The recent press conference provided a taste of what visitors can expect from the festival with plates of fruits and desserts and a selection of products from the five regions.
Mae Khai Thoon Klao in Chon Buri
Among those offering their wares was Sirikanya “Khai” Ngamchantathip, owner of Mae Khai Thoon Klao, a khao lam (glutinous rice roasted in bamboo joints) shop at Talad Nong Mon in Chon Buri.
“My khao lam is sweet, nutty and mild with good ingredients. It comes in a shorter bamboo tube, so that it’s easier to eat with a bamboo spoon and is topped with ginkgo, taro and beans. It can be a snack while taking a break from meetings,” she told The Nation.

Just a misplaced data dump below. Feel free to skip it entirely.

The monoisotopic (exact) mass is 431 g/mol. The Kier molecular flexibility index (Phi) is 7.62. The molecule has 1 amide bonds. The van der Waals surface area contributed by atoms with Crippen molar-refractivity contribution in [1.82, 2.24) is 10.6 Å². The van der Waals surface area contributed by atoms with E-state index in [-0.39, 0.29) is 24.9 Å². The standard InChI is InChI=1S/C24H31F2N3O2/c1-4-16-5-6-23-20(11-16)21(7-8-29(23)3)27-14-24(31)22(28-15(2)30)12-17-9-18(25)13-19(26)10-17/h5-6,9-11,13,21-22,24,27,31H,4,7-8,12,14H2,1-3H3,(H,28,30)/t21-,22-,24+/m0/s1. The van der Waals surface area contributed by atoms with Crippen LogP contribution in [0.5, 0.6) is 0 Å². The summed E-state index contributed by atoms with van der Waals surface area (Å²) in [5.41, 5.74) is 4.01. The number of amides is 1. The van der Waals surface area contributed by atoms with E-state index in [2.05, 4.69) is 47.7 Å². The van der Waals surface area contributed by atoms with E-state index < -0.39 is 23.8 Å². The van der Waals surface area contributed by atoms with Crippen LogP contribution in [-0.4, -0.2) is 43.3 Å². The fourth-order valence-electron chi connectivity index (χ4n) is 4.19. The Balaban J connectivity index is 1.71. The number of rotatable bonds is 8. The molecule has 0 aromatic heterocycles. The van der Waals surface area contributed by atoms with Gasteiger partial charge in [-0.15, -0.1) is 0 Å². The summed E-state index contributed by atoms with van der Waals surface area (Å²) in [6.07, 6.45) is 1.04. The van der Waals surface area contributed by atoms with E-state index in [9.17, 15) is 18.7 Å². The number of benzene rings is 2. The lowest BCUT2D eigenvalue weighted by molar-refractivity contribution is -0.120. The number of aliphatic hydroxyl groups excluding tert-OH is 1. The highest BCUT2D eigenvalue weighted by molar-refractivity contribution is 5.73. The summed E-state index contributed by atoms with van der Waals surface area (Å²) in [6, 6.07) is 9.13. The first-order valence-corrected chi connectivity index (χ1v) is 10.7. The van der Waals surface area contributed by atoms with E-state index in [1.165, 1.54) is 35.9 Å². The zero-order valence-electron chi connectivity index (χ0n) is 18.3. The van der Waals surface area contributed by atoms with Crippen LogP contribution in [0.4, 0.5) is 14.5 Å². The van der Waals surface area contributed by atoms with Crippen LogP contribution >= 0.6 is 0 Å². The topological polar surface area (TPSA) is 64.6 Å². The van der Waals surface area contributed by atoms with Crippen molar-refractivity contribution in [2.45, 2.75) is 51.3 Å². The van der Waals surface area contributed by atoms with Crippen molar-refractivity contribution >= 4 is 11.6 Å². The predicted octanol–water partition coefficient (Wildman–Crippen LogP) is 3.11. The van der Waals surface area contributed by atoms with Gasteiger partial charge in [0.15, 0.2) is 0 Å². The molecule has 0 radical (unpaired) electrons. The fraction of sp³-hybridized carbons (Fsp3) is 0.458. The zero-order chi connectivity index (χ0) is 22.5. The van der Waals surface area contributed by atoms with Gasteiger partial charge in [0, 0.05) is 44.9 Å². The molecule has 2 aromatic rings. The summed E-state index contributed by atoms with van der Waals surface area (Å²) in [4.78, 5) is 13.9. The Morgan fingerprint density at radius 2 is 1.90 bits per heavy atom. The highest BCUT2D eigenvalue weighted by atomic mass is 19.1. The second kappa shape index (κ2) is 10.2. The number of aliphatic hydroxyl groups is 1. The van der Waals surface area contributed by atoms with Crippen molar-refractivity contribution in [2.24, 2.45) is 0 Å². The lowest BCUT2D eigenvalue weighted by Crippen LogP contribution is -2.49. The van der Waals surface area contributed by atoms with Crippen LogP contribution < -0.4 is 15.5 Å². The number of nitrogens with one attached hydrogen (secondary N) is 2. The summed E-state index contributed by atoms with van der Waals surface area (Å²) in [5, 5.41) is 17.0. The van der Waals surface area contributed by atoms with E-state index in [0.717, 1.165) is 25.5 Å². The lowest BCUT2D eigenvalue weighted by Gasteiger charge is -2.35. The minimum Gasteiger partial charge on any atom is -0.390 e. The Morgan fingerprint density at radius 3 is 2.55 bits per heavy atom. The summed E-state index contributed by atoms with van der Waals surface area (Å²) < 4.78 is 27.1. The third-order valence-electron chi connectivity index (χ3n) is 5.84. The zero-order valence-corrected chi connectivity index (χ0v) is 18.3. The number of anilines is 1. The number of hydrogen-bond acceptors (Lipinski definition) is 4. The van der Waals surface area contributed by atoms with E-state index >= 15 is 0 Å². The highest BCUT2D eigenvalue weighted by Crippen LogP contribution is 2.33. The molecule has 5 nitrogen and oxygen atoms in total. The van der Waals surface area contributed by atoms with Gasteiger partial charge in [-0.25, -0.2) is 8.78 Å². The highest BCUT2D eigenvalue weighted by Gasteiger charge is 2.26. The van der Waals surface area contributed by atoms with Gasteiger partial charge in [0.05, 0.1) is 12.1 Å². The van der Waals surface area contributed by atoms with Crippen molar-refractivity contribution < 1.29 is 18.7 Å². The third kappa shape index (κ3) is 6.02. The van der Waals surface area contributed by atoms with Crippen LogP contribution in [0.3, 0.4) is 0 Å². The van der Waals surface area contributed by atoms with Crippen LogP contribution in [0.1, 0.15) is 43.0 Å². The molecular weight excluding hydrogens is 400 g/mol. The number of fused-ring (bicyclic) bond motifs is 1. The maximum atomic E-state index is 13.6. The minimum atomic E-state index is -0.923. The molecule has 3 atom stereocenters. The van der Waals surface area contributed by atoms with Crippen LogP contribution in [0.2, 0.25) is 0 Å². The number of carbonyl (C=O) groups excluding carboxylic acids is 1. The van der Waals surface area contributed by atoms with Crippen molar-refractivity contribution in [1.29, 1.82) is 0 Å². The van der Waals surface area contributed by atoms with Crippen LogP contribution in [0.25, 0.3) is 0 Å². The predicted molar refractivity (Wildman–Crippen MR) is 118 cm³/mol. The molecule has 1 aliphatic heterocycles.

Raet Mango in Chachoengsao
Also on offer was raet mango from Chachoengsao’s Bang Khla District.
“The raet mango in Bang Khla District is sweet-and-sour and also mellow, different from other mangoes, and wonderfully fragrant. The soil in Bang Khla is full of minerals and irrigated by the Bang Pakong River with a mixture of freshwater and brackish water. This gives our mangoes an amazing taste. Bang Khla is full of fruit orchards. Unripe Chokanan Mango isn’t popular because of its hard texture, so it is preserved in syrup as mamuang chae im. It’s only made in Bang Khla and guaranteed as one tambon one product,” says Khwanruan.
Lookchin Jae Nok Kog in Buriram
Ratchanok Maneewan was on hand to feed the media with her delicious grilled meatball skewers. Her stall, Lookchin Jae Nok Kog at Buriram Railway Station, is one of 12 selling the meaty snack for people to eat while standing